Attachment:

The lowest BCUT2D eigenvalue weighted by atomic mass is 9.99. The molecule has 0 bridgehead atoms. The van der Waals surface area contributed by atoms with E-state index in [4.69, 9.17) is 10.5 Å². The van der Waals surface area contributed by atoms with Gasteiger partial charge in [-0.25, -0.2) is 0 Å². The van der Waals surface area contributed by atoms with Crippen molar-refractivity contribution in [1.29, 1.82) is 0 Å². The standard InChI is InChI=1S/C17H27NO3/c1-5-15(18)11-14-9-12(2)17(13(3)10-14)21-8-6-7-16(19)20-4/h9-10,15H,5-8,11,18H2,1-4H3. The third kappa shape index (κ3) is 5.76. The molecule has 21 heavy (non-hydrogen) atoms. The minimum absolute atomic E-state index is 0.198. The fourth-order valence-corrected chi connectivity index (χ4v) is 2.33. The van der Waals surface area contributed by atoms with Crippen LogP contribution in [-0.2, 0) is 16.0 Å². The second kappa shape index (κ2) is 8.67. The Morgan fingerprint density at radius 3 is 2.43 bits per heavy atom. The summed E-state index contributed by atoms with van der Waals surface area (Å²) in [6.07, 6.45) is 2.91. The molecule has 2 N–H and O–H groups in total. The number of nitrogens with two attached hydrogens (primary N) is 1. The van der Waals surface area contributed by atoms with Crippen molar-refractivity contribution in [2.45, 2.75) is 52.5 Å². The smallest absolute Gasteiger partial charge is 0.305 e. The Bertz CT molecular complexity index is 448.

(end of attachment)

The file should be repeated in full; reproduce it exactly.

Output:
The lowest BCUT2D eigenvalue weighted by atomic mass is 9.99. The molecule has 0 bridgehead atoms. The van der Waals surface area contributed by atoms with E-state index in [4.69, 9.17) is 10.5 Å². The van der Waals surface area contributed by atoms with Gasteiger partial charge in [-0.25, -0.2) is 0 Å². The van der Waals surface area contributed by atoms with Crippen molar-refractivity contribution in [1.29, 1.82) is 0 Å². The standard InChI is InChI=1S/C17H27NO3/c1-5-15(18)11-14-9-12(2)17(13(3)10-14)21-8-6-7-16(19)20-4/h9-10,15H,5-8,11,18H2,1-4H3. The third kappa shape index (κ3) is 5.76. The molecule has 21 heavy (non-hydrogen) atoms. The minimum absolute atomic E-state index is 0.198. The fourth-order valence-corrected chi connectivity index (χ4v) is 2.33. The van der Waals surface area contributed by atoms with Crippen LogP contribution in [-0.2, 0) is 16.0 Å². The second kappa shape index (κ2) is 8.67. The Morgan fingerprint density at radius 3 is 2.43 bits per heavy atom. The summed E-state index contributed by atoms with van der Waals surface area (Å²) in [6.07, 6.45) is 2.91. The molecule has 2 N–H and O–H groups in total. The number of nitrogens with two attached hydrogens (primary N) is 1. The van der Waals surface area contributed by atoms with Crippen molar-refractivity contribution in [2.45, 2.75) is 52.5 Å². The smallest absolute Gasteiger partial charge is 0.305 e. The Bertz CT molecular complexity index is 448.